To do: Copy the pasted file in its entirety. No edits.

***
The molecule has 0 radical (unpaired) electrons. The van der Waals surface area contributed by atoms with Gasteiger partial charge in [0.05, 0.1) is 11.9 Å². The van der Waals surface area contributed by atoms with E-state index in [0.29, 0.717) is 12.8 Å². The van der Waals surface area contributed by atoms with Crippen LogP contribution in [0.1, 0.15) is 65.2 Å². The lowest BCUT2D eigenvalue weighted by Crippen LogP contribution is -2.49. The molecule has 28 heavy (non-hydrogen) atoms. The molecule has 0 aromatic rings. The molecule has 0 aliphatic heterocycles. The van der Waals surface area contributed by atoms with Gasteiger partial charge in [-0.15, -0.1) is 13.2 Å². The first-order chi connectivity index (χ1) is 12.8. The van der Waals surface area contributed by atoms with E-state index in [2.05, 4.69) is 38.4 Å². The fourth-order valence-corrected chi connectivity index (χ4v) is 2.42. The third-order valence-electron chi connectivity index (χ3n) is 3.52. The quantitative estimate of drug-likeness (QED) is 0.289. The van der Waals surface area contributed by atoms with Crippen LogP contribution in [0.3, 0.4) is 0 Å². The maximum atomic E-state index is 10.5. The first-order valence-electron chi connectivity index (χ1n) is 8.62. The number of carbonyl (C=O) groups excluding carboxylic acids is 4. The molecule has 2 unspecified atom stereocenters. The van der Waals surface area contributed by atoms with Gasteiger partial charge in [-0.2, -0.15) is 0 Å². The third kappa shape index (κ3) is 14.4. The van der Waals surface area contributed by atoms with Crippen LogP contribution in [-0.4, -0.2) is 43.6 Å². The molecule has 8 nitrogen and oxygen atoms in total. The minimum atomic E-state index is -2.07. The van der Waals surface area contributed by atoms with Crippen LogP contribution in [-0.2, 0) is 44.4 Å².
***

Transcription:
The molecule has 0 radical (unpaired) electrons. The van der Waals surface area contributed by atoms with Gasteiger partial charge in [0.05, 0.1) is 11.9 Å². The van der Waals surface area contributed by atoms with E-state index in [0.29, 0.717) is 12.8 Å². The van der Waals surface area contributed by atoms with Crippen LogP contribution in [0.1, 0.15) is 65.2 Å². The lowest BCUT2D eigenvalue weighted by Crippen LogP contribution is -2.49. The molecule has 28 heavy (non-hydrogen) atoms. The molecule has 0 aromatic rings. The molecule has 0 aliphatic heterocycles. The van der Waals surface area contributed by atoms with Gasteiger partial charge in [-0.15, -0.1) is 13.2 Å². The first-order chi connectivity index (χ1) is 12.8. The van der Waals surface area contributed by atoms with E-state index in [2.05, 4.69) is 38.4 Å². The fourth-order valence-corrected chi connectivity index (χ4v) is 2.42. The third-order valence-electron chi connectivity index (χ3n) is 3.52. The quantitative estimate of drug-likeness (QED) is 0.289. The van der Waals surface area contributed by atoms with Crippen LogP contribution in [0.3, 0.4) is 0 Å². The maximum atomic E-state index is 10.5. The first-order valence-electron chi connectivity index (χ1n) is 8.62. The number of carbonyl (C=O) groups excluding carboxylic acids is 4. The molecule has 2 unspecified atom stereocenters. The van der Waals surface area contributed by atoms with Gasteiger partial charge in [-0.2, -0.15) is 0 Å². The third kappa shape index (κ3) is 14.4. The van der Waals surface area contributed by atoms with Crippen LogP contribution in [-0.4, -0.2) is 43.6 Å². The molecule has 8 nitrogen and oxygen atoms in total. The minimum atomic E-state index is -2.07. The van der Waals surface area contributed by atoms with Crippen LogP contribution in [-0.2, 0) is 44.4 Å².